The growing phenomenon of investments by developing country firms in other developing countries – sometimes referred to as ‘South-South investment’– offers significant opportunities for human development, according to representatives from both the private and public sectors at an international symposium held today in the Czech capital, Prague. 

The Forum was organized by both the United Nations Development Programme (UNDP) and the UN Office for South-South Cooperation (UNOSSC) as part of the South-South Global Thinkers Coalition, an initiative supported by Yingke Law Firm of China to engage think tanks from across the South to research new and innovative strategies to overcome old challenges of poverty, exclusion and deprivation through South-South and triangular cooperation.

Ivan Jancarek, Junior Deputy Minister of the Czech Republic, said the private sector is needed to achieve any realistic progress with the Sustainable Development Goals, the broad-based global framework that is targeted to end all forms of poverty everywhere by the year 2030. He said cross-border regional investments are particularly relevant to achieving the SDGs because they can lead to increased productive capacities, higher and more diverse tax revenue streams and job creation. Over recent years, South-South FDI has stayed strong even as global FDI has been volatile.

“To realise the promise of the new global agenda, quality public services are needed,” said Margaret Thomas, interim head of UNDP’s Development Impact Group.  “Ending poverty, malnutrition, illiteracy, preventable deaths of children, and more all require significant investments and good public policy,” she said. “The challenge is formidable but today’s event demonstrated that the commitments of the 2030 Agenda are being translated into action both in the South, and by the South.”

Xiaojun Grace Wang, Deputy Director of the UN Office for South-South Cooperation said aligning public policy with both human need and private incentive is critical to ensure that “investments benefit everyone, and leave no one behind in poverty.”

Wang said the challenges to achieve the full potential of the private sector’s role, through public-private partnerships, especially in Europe and CIS, needs to be diligently addressed to maximize the development impact of South-South Investments.  “There are many different dimensions to South-South Cooperation,” she said: “in knowledge and information, in public infrastructure, exchange of policies, best practices and through the promotion of trade and investment. South-South cooperation needs to capture the different realities of countries, capture opportunities, and be future oriented. Digital transformation, for example, is occurring across the South, opening up new frontiers of opportunities for investors and for Southern countries to leapfrog in development.”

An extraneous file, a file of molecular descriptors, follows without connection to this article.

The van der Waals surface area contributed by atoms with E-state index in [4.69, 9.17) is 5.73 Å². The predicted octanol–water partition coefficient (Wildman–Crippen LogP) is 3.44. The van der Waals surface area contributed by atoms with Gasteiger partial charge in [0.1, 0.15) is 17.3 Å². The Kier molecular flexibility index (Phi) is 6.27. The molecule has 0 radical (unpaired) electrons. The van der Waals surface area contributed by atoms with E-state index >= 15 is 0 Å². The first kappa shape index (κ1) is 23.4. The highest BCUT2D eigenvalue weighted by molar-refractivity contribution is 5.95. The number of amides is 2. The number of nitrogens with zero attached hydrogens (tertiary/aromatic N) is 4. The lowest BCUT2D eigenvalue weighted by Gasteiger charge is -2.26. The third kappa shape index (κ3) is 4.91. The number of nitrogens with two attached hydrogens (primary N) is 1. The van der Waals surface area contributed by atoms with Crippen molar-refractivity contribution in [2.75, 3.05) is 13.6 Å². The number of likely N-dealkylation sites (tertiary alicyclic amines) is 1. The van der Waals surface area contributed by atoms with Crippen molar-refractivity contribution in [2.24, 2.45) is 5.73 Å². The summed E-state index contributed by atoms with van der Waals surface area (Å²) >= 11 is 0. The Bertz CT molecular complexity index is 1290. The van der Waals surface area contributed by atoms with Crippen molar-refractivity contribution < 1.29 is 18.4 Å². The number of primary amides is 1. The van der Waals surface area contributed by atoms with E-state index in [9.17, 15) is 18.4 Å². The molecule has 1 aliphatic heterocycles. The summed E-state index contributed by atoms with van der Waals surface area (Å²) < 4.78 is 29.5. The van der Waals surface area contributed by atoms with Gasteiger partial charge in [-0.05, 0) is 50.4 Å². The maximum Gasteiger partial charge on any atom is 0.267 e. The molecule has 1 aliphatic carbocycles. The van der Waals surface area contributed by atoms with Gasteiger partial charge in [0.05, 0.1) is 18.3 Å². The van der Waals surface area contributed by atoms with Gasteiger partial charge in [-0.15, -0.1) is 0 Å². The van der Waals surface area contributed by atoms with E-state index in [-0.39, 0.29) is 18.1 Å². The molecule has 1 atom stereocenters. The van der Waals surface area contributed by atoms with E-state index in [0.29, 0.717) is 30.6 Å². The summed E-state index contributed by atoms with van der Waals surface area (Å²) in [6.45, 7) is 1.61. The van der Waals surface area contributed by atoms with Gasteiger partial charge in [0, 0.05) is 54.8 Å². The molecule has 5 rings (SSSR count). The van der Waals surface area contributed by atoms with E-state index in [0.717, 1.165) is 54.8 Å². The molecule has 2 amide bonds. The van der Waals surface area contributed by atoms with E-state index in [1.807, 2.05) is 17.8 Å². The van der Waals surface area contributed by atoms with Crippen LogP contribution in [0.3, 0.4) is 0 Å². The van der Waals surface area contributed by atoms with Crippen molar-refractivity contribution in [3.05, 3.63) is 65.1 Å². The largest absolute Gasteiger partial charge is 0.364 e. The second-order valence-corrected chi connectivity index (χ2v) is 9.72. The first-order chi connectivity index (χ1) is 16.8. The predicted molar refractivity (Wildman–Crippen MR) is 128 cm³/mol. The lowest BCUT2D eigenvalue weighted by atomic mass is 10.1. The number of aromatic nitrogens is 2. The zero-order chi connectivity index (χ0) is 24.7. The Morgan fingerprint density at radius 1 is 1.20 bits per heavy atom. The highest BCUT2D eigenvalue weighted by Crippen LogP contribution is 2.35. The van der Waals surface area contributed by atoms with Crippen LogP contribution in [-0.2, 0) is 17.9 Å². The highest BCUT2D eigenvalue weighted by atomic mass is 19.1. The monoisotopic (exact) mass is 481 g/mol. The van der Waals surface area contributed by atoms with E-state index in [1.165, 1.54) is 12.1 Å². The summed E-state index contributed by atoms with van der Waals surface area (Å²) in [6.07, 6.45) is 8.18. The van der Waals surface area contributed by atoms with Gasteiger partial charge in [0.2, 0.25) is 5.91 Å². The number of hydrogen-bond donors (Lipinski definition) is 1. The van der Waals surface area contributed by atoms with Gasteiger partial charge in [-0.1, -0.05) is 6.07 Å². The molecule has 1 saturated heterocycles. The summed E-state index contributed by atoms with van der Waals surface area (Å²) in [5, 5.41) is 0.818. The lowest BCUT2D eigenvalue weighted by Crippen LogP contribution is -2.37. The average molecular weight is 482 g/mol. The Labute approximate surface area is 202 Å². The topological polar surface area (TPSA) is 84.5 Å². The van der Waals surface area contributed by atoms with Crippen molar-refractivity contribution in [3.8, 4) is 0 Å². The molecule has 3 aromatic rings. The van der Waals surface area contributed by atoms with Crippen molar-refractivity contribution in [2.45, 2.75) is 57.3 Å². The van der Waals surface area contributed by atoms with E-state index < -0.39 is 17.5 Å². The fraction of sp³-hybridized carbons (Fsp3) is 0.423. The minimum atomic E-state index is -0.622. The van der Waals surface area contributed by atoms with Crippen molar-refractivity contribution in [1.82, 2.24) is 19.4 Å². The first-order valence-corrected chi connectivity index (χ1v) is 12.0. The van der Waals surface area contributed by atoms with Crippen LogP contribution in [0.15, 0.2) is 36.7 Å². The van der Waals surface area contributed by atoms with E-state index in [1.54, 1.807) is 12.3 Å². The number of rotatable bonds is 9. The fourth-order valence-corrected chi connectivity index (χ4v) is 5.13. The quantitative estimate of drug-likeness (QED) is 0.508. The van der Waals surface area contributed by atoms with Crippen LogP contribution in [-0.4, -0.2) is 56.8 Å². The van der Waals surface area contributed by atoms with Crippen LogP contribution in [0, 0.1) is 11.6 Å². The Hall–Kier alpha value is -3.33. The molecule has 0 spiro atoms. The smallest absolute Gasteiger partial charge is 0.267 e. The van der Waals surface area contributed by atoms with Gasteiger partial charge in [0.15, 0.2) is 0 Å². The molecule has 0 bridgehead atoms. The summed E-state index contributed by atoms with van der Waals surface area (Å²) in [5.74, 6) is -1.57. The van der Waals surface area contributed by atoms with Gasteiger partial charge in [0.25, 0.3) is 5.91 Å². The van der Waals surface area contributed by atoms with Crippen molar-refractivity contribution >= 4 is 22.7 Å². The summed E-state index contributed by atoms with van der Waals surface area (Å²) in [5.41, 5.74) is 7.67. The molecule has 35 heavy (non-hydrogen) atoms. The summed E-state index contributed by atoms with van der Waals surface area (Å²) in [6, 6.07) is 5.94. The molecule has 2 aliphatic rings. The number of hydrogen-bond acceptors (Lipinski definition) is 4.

Linda Yang, executive chairperson of Yingke Global Board of Directors, said the private sector in most countries stands ready to make all necessary investments to fuel economic growth and achieve the SDGs, because “what is generally good for society is good for business, and what is good for business is generally good for society.”  She said provided the right policies are in place, access to capital through South-South investment flows at the right time can ensure economic growth, job creation and public sector revenue to invest in critically important public goods and services that are needed to “both lift people out of poverty, and to help prevent them from falling back into poverty.”

The full day event started by exploring global, regional and domestic investment trends.  Selim Jahan, director of the United Nations Human Development Office, noted how investments can contribute to human development through strengthening the necessary sectors of society: basic infrastructure, human capital, regional public goods, knowledge, and information.  When these investments are made “within a conducive regulatory framework” that “ensures the benefits of economic growth are evenly distributed,” the outcomes are generally positive for everyone.

Media Contact: Adam Rogers, UNDP | +1 202 601 0161

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